When Ciubotariu says "not everyone is qualified to work here, or will rise to the challenge," it's a telling comment, and it gets to the heart of what has so angered Amazon's employees about the Times piece: They feel it's little more than a compilation of disgruntled ex-employees voicing their rationalizations for why they couldn't succeed at Amazon.

For employees who love what they're doing, are exceptionally talented at it, and find the work rewarding and even fun, Amazon is probably a great place to work — hard, sure, but worth it. But if that doesn't describe you? Then working at Amazon is a nightmare. Your bosses are asking you to do more than you're able to accomplish, in less time than you need to accomplish it, and as you fall behind, they begin questioning your work ethic and demanding ever more ridiculous displays of commitment.

And it's important to realize that this is part of Amazon's strategy. They want the people who aren't top performers to leave. But they also want the people who are top performers to stay. So they are likely to make the lives of poor performers a bit miserable, but they are also going to do everything possible to make sure the top performers feel happy and fulfilled. That's one reason it's hard to say what it's like to work at Amazon — it's different for different people. And it's also a reason top performers at Amazon are so annoyed by this article — it genuinely doesn't describe their experience.

The Times and Amazon's defenders agree, part 2: Amazon used to be even more intense

Amazon Holds News Conference

Jeff Bezos, CEO of Amazon/Dark Lord of the Sith.

Photo by David McNew/Getty Images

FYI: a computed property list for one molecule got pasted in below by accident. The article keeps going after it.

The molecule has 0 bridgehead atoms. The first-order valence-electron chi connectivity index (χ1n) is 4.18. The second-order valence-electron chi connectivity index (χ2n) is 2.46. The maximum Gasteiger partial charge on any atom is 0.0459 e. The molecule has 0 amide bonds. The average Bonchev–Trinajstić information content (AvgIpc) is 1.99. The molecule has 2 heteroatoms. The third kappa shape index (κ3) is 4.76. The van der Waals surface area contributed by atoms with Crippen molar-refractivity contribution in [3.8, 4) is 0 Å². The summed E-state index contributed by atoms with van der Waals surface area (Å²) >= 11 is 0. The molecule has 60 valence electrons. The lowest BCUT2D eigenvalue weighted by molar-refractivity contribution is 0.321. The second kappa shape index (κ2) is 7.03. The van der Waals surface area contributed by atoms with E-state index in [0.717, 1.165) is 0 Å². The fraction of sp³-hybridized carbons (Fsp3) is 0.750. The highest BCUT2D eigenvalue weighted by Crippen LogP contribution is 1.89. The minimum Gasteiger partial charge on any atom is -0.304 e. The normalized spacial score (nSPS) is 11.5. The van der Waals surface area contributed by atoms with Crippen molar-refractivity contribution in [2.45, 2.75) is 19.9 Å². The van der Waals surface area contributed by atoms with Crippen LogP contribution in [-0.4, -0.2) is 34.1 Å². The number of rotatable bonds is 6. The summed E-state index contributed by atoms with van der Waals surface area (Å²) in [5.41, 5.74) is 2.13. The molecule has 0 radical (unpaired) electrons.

Even Amazon's defenders agree the company's expectations were, until quite recently, pretty insane. Ciubotariu, in his piece defending Amazon, quotes an Amazon executive who said during an all-hands meeting:

Amazon used to burn a lot of people into the ground. This isn’t how we do things anymore, and it isn’t how I run my business.

"Anymore," of course, is the key word there. And who knows how far that more enlightened approach has penetrated the company?

The Times isn't revealing some big secret here. In his history of Amazon, Brad Stone reports:

While employees embraced Amazon’s newly articulated values, many resisted the breakneck pace of the work. As Amazon’s growth accelerated, Bezos drove employees even harder, calling meetings over the weekends, starting an executive book club that gathered on Saturday mornings, and often repeating his quote about working smart, hard, and long.

As a result, the company was not friendly toward families, and some executives left when they wanted to have children. "Jeff didn’t believe in work-life balance," says Kim Rachmeler. "He believed in work-life harmony. I guess the idea is you might be able to do everything all at once."

Evidence of this friction usually emerged during the question-and-answer sessions at the company’s regular all-hands meetings, held for many years at Seattle’s oldest playhouse, the Moore Theater. Employees would stand up and pose direct questions to the executive team, and often they inquired about the enormous workload and frenetic pace.

During one memorable meeting, a female employee pointedly asked Bezos when Amazon was going to establish a better work-life balance. He didn’t take that well. "The reason we are here is to get stuff done, that is the top priority," he answered bluntly. "That is the DNA of Amazon. If you can’t excel and put everything into it, this might not be the place for you."

Pretty much everyone agrees Amazon has improved on this score, in part because the company simply couldn't attract and retain top talent if it didn't. And one of the probably fair criticisms of the Times piece is it relies on a lot of former Amazon employees who may be accurately reporting the conditions from their time at the company, but who may not be providing an accurate look at the current state of the company.

But how much has Amazon improved? And how broadly are those improvements distributed? That's the real question.

The Times and Amazon's defenders agree, part 3: Some horrible, unacceptable things have happened at Amazon

The most furious debate over the Times article is about some of the more brutal anecdotes relayed in the piece. Take this section: